Iraq probes church raid; says attackers disguised

By Waleed Ibrahim

BAGHDAD (BestGrowthStock) -Iraq launched an investigation on Tuesday into a church raid in which 52 hostages and police were killed, trying to find out how al Qaeda-linked gunmen managed to storm the building despite checkpoints, an official said.

Sunday’s attack was the bloodiest against Iraq’s Christian minority since the 2003 U.S.-led invasion, and drove fear deep into the hearts of many Iraqi Christians who had so far resisted the urge to flee their war-torn country.

Baghdad security spokesman Major General Qassim al-Moussawi said the assailants were disguised as guards working for a private security firm and carried fake ids.

“We have formed an investigation to uncover details of the attack and if we discover anyone has been negligent or complicit, he will be held strictly accountable,” Moussawi said.

“We have many question marks about how such a large number of terrorists managed to reach the church in the heart of Baghdad,” he said.

Defense Minister Abdel Qader Jassim said the authorities ordered the detention of the police commander in charge of the district where the church attack took place for questioning, a standard procedure after high-profile attacks.

Gunmen tied to an Iraqi al Qaeda offshoot seized hostages at the Our Lady of Salvation Church, a Syrian Catholic cathedral, during Sunday mass, demanding the release of women they said had converted to Islam but were being detained by the Coptic church in Egypt. Early reports said they also sought the release of al Qaeda prisoners in Iraq and Egypt.

The attack, which lasted several hours, ended when security forces raided the church to free more than 100 Iraqi Catholics.

The siege was far from being one of the bloodiest incidents in the 7-1/2 years of sectarian warfare and insurgency unleashed after the 2003 U.S.-led invasion, and in which tens of thousands of Iraqis died, the vast majority Shi’ite and Sunni Muslims.

But it has provoked a worldwide outburst of anguish and cast a spotlight on Iraq’s fragile stability as the sectarian bloodshed recedes and U.S. forces scale down their presence ahead of a full withdrawal next year.

Iraq is still waiting for politicians to agree on a new government almost eight months after an inconclusive election, creating a political vacuum that Sunni Islamist insurgents have sought to exploit through devastating assaults.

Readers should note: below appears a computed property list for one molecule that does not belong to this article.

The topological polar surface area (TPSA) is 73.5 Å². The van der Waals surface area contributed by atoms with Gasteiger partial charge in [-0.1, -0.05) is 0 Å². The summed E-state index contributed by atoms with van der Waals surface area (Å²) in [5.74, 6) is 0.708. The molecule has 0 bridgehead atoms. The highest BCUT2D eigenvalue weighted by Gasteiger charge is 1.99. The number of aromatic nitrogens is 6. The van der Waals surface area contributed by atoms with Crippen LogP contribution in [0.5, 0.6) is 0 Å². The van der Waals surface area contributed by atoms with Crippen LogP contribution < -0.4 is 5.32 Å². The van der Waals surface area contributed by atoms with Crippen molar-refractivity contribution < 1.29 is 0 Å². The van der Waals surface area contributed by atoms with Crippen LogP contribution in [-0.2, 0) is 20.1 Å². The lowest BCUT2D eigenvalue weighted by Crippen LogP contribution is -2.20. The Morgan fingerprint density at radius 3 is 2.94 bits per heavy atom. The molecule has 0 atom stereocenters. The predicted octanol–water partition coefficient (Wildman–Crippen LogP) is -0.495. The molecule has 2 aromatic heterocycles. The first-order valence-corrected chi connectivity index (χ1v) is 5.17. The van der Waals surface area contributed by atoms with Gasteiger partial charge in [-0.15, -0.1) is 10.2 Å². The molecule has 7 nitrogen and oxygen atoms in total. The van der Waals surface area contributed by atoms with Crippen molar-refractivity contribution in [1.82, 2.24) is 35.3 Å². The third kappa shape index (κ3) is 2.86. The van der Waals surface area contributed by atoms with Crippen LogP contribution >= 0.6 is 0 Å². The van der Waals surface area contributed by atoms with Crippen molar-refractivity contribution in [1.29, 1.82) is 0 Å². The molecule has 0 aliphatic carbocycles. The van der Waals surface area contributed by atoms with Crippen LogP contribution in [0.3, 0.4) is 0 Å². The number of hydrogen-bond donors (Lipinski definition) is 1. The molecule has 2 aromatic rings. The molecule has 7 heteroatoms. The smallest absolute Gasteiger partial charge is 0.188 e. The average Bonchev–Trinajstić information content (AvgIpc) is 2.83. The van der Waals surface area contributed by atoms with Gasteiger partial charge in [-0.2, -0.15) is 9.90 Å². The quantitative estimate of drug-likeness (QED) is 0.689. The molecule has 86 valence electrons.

Some security officials said most of Sunday’s casualties occurred during the raid, either when assailants wearing suicide vests blew themselves up or threw grenades, or in the ensuing gunfight. Other reports on Tuesday said the gunmen might have started to kill the hostages en masse before the police raid.

Communications authorities ordered the closure of an Iraqi TV channel, al-Baghdadiya, that they accused of broadcasting a report about the rescue mission before it began.

The Communications and Media Commission said the report might have “pushed the attackers into speeding up their plans to kill their hostages and blow up the church, forcing the security forces to storm the church …”


Moussawi said investigations so far had shown the attackers, who he said were 10 in number and included five suicide bombers, were well prepared. Five were arrested.

“The terrorists were professional. They were carrying fake identity cards and also fake official letters, and they were wearing the uniforms of private security guards,” Moussawi said.

Reports on the final death toll were confusing on Tuesday.

Deputy Health Minister Khamis al-Saad said 34 people were killed and 77 wounded. The defense minister said 34 civilians and 9 security force members died.

A deputy interior minister said on Monday that 52 police and hostages had died.

The conflicting numbers provided by the health ministry could be a result of a delay in hospitals sending through paperwork on the death certificates they had issued.

“Nowhere is safe anymore, not even the House of God,” the auxiliary Bishop of Baghdad of the Chaldeans, Shlemon Warduni, told Vatican Radio.

“This attack will have a very negative influence on those who until now had chosen to remain in Baghdad, with many saying they are ready to leave.”

(Additional reporting by Ahmed Rasheed, Aseel Kami and Suadad al-Salhy in Baghdad, Tom Heneghan in Paris; Writing by Serena Chaudhry; Editing by Michael Christie)

Iraq probes church raid; says attackers disguised